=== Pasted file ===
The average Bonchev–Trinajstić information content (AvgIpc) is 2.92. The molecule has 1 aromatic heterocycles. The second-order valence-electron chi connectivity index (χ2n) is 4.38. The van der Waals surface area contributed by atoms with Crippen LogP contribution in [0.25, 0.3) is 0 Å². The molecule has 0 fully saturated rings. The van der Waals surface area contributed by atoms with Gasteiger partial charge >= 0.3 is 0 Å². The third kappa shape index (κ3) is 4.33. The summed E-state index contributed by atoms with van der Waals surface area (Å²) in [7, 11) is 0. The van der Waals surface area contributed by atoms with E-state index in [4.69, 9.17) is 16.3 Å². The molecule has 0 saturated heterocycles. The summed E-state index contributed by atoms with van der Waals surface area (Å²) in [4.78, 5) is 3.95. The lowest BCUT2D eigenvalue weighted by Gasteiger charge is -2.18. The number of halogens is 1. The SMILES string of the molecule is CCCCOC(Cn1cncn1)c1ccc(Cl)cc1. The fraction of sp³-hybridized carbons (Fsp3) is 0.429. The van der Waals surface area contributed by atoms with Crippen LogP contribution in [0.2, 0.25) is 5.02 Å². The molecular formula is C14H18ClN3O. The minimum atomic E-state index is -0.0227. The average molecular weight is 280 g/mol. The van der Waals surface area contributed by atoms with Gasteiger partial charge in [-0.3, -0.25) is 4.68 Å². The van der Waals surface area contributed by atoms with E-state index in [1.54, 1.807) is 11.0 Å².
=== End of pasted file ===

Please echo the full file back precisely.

The average Bonchev–Trinajstić information content (AvgIpc) is 2.92. The molecule has 1 aromatic heterocycles. The second-order valence-electron chi connectivity index (χ2n) is 4.38. The van der Waals surface area contributed by atoms with Crippen LogP contribution in [0.25, 0.3) is 0 Å². The molecule has 0 fully saturated rings. The van der Waals surface area contributed by atoms with Gasteiger partial charge >= 0.3 is 0 Å². The third kappa shape index (κ3) is 4.33. The summed E-state index contributed by atoms with van der Waals surface area (Å²) in [7, 11) is 0. The van der Waals surface area contributed by atoms with E-state index in [4.69, 9.17) is 16.3 Å². The molecule has 0 saturated heterocycles. The summed E-state index contributed by atoms with van der Waals surface area (Å²) in [4.78, 5) is 3.95. The lowest BCUT2D eigenvalue weighted by Gasteiger charge is -2.18. The number of halogens is 1. The SMILES string of the molecule is CCCCOC(Cn1cncn1)c1ccc(Cl)cc1. The fraction of sp³-hybridized carbons (Fsp3) is 0.429. The van der Waals surface area contributed by atoms with Crippen LogP contribution in [0.2, 0.25) is 5.02 Å². The molecular formula is C14H18ClN3O. The minimum atomic E-state index is -0.0227. The average molecular weight is 280 g/mol. The van der Waals surface area contributed by atoms with Gasteiger partial charge in [-0.3, -0.25) is 4.68 Å². The van der Waals surface area contributed by atoms with E-state index in [1.54, 1.807) is 11.0 Å².